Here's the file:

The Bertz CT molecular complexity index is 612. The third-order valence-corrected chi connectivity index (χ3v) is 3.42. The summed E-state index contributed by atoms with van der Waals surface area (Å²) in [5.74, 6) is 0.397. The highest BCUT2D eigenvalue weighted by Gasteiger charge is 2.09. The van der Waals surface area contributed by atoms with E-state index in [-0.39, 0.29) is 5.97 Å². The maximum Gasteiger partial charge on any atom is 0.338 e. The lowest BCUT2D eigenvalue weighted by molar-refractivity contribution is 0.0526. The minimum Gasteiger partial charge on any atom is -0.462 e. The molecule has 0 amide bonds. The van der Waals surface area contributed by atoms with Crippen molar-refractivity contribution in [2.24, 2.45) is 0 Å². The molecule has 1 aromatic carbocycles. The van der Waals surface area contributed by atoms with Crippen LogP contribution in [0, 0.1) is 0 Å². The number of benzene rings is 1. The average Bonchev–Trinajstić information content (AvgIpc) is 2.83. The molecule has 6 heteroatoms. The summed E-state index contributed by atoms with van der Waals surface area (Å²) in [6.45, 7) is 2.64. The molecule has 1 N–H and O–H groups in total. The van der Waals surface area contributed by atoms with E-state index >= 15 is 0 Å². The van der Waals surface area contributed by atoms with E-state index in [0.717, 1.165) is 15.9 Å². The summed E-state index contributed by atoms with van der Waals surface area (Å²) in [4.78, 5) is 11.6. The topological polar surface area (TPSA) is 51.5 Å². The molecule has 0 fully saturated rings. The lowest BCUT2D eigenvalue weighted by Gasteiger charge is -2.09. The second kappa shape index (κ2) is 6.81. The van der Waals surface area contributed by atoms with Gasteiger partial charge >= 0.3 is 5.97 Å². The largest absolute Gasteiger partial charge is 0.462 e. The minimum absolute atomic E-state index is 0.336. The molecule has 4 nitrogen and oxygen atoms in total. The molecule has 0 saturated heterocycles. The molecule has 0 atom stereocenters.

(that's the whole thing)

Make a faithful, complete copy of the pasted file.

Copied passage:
The Bertz CT molecular complexity index is 612. The third-order valence-corrected chi connectivity index (χ3v) is 3.42. The summed E-state index contributed by atoms with van der Waals surface area (Å²) in [5.74, 6) is 0.397. The highest BCUT2D eigenvalue weighted by Gasteiger charge is 2.09. The van der Waals surface area contributed by atoms with E-state index in [-0.39, 0.29) is 5.97 Å². The maximum Gasteiger partial charge on any atom is 0.338 e. The lowest BCUT2D eigenvalue weighted by molar-refractivity contribution is 0.0526. The minimum Gasteiger partial charge on any atom is -0.462 e. The molecule has 0 amide bonds. The van der Waals surface area contributed by atoms with Crippen molar-refractivity contribution in [2.24, 2.45) is 0 Å². The molecule has 1 aromatic carbocycles. The van der Waals surface area contributed by atoms with Crippen LogP contribution in [0, 0.1) is 0 Å². The number of benzene rings is 1. The average Bonchev–Trinajstić information content (AvgIpc) is 2.83. The molecule has 6 heteroatoms. The summed E-state index contributed by atoms with van der Waals surface area (Å²) in [6.45, 7) is 2.64. The molecule has 1 N–H and O–H groups in total. The van der Waals surface area contributed by atoms with E-state index >= 15 is 0 Å². The van der Waals surface area contributed by atoms with E-state index in [0.717, 1.165) is 15.9 Å². The summed E-state index contributed by atoms with van der Waals surface area (Å²) in [4.78, 5) is 11.6. The topological polar surface area (TPSA) is 51.5 Å². The molecule has 0 fully saturated rings. The lowest BCUT2D eigenvalue weighted by Gasteiger charge is -2.09. The second kappa shape index (κ2) is 6.81. The van der Waals surface area contributed by atoms with Gasteiger partial charge >= 0.3 is 5.97 Å². The largest absolute Gasteiger partial charge is 0.462 e. The minimum absolute atomic E-state index is 0.336. The molecule has 4 nitrogen and oxygen atoms in total. The molecule has 0 saturated heterocycles. The molecule has 0 atom stereocenters.